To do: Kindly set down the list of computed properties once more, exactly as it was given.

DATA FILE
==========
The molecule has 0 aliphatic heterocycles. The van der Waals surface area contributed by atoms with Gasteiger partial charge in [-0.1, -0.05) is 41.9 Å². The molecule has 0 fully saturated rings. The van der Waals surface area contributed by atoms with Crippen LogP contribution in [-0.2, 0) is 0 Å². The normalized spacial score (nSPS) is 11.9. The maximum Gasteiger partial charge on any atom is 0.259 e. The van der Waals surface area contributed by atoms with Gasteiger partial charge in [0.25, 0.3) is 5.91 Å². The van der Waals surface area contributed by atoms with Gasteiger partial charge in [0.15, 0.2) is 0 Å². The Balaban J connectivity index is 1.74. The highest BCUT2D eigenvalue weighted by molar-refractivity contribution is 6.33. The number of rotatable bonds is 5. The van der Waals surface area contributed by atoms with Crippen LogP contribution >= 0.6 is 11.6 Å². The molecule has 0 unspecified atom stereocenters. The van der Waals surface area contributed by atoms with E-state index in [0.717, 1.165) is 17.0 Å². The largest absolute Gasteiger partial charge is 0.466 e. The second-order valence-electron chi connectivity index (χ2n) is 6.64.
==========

The molecule has 0 aliphatic heterocycles. The van der Waals surface area contributed by atoms with Gasteiger partial charge in [-0.1, -0.05) is 41.9 Å². The molecule has 0 fully saturated rings. The van der Waals surface area contributed by atoms with Crippen LogP contribution in [-0.2, 0) is 0 Å². The normalized spacial score (nSPS) is 11.9. The maximum Gasteiger partial charge on any atom is 0.259 e. The van der Waals surface area contributed by atoms with Gasteiger partial charge in [0.25, 0.3) is 5.91 Å². The van der Waals surface area contributed by atoms with Gasteiger partial charge in [0.15, 0.2) is 0 Å². The Balaban J connectivity index is 1.74. The highest BCUT2D eigenvalue weighted by molar-refractivity contribution is 6.33. The number of rotatable bonds is 5. The van der Waals surface area contributed by atoms with Crippen LogP contribution >= 0.6 is 11.6 Å². The molecule has 0 unspecified atom stereocenters. The van der Waals surface area contributed by atoms with E-state index in [0.717, 1.165) is 17.0 Å². The largest absolute Gasteiger partial charge is 0.466 e. The second-order valence-electron chi connectivity index (χ2n) is 6.64.